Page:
A New Kind of Big ‘How Churches of Any Size Can Partner to Transform Communities” by Chip Sweney
Are you interested in transforming your community? Is it possible to unite the churches in the community to bring about transformation?
This book is about how the ‘Perimeter Church’ of Atlanta organized with other churches, within a 12 mile radius of Perimeter, to help meet the needs of the community eg. Hunger, prostitution etc. The author is the leader of a organization called ‘Unite’ which works with other churches in the Atlanta area to meet community needs.
The author says, “That the problem with the church is not its size…the problem with the church is its reach.” The issue is not about a big church but it is about big needs, needs that are greater than any one church can handle. Thus the author hammers home 2 points that needs to be done to bring about community transformation.
1) Vision and 2) collaboration with other churches and organizations within the community.
The author states that his vision for community action began with the junior high kids who he was in charge with while in Chicago. He shares the story of Brian, an avid hockey player, who decided to give away his prized hockey stick to a child in a transitional village for homeless families. The question then goes back to the church, how willing are we to free up resources-money, people, time- to reach out beyond the doors of our church building? That is a question that is good not only for the mega church but the small church as well. Another, more specific question that I would ask is how much money (percentage wise) should be designated for staff members? It seems like in the mega churches we have almost lost our sense of volunteering, most positions are paid positions. Along with how much money to spend for staff is another question on the heels of that, how much should we spend on our buildings? Does it help the kingdom to invest in bricks and mortar or in people?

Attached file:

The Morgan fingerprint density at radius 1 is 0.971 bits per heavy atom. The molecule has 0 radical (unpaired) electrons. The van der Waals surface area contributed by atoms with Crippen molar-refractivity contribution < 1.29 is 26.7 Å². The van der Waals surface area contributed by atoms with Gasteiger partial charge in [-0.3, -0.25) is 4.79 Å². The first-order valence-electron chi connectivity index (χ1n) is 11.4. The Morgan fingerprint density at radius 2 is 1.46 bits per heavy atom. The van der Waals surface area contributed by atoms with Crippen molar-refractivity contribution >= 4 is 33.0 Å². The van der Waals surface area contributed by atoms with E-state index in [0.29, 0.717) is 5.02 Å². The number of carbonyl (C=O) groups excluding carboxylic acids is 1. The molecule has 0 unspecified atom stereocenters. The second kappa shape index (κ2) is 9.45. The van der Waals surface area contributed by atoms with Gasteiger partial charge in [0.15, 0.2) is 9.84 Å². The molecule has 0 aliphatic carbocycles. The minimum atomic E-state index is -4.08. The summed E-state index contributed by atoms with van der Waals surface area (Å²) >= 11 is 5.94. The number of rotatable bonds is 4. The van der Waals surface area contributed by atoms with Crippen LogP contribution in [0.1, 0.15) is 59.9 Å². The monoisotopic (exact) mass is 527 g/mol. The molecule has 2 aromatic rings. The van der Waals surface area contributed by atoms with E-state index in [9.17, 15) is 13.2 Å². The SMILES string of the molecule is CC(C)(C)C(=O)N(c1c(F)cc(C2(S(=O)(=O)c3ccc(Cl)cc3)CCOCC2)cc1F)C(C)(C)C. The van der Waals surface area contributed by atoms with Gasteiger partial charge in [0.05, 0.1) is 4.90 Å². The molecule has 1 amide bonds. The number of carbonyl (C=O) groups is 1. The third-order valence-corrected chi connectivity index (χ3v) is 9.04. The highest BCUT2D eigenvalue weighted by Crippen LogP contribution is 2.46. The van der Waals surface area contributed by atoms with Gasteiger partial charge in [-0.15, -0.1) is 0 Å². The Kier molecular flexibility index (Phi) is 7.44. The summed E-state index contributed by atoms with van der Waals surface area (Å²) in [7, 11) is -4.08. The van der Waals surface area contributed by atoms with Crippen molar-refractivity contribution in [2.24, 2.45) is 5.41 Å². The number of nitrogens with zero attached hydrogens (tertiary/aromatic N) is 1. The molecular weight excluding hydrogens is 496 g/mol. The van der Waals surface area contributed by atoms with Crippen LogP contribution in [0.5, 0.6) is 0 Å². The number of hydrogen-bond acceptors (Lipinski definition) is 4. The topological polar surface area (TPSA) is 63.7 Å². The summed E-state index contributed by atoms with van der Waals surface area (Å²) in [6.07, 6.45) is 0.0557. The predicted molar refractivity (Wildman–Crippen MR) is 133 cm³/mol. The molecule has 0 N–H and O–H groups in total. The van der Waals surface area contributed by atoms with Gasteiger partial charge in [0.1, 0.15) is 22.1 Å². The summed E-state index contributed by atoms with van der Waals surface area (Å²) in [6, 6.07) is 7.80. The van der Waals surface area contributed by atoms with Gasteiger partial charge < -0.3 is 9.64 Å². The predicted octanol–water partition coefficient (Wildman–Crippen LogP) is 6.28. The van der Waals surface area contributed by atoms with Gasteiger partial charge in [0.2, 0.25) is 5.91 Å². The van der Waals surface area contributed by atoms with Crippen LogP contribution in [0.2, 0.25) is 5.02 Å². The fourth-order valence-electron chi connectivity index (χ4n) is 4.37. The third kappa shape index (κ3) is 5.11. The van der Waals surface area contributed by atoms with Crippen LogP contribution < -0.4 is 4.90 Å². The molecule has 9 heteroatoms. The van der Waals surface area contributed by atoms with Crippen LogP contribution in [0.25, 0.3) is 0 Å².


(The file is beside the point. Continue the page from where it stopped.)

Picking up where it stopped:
The author then states that after their church established its vision, the “What if?”, question. They then began to answer the, “What now?’ question. The “What now? Is where great movements really begin”. Though their church planned for months for this ministry it moved beyond planning to doing. I liked the fact that one of the first things the church did was to partner with existing ministries versus beginning their own. I believe this is the toughest thing to do in any neighborhood or community. Join up and support existing ministries. Somehow to many times we want the recognition of doing this ministry and supporting a existing ministry is just not going to give us the recognition we desire. For example, I wonder how many different churches have their own food pantry? Would it not be better to combine resources and have one big food pantry than many small ones?
After a lot of community research they decided to put their resources into 4 main areas: Families, Justice, Education and Poverty. They joined with a already existing group to help with those involved in the sex trade and also went into the public schools to help with tutoring etc. I like what he said about the public schools, “Want to measure the level of poverty in your county? Simply track the number of free and reduced lunches in your public schools…our public schools are the alarm system for our communities, if we’ll just listen.”
The author also tells what some churches in other parts of the country are doing in community transformation eg. Knoxville, Long Beach and Little Rock.
He uses many examples and stories to drive home his points. He closes with his 4th Appendix stressing the need to build relationships and see where Gods reign is already evident. He gives 4 main principles for what he calls an asset-based approach to transformation:
1)God is already at work in the community
2) We are defined not by our problems but by our potential
3) Do ministry with people not to people
4) Effective ministry builds on assets.
This was a good book with practical steps they used in uniting churches for community outreach. If only this would work in every neighborhood and in every community. I believe it is yet to be seen where small churches would join together for such a cause. Maybe God has raised up the mega-churches for such a time as this. They have the financial resources, people and may I say, community authority, to lead in such an endeavor. If only they would catch the vision.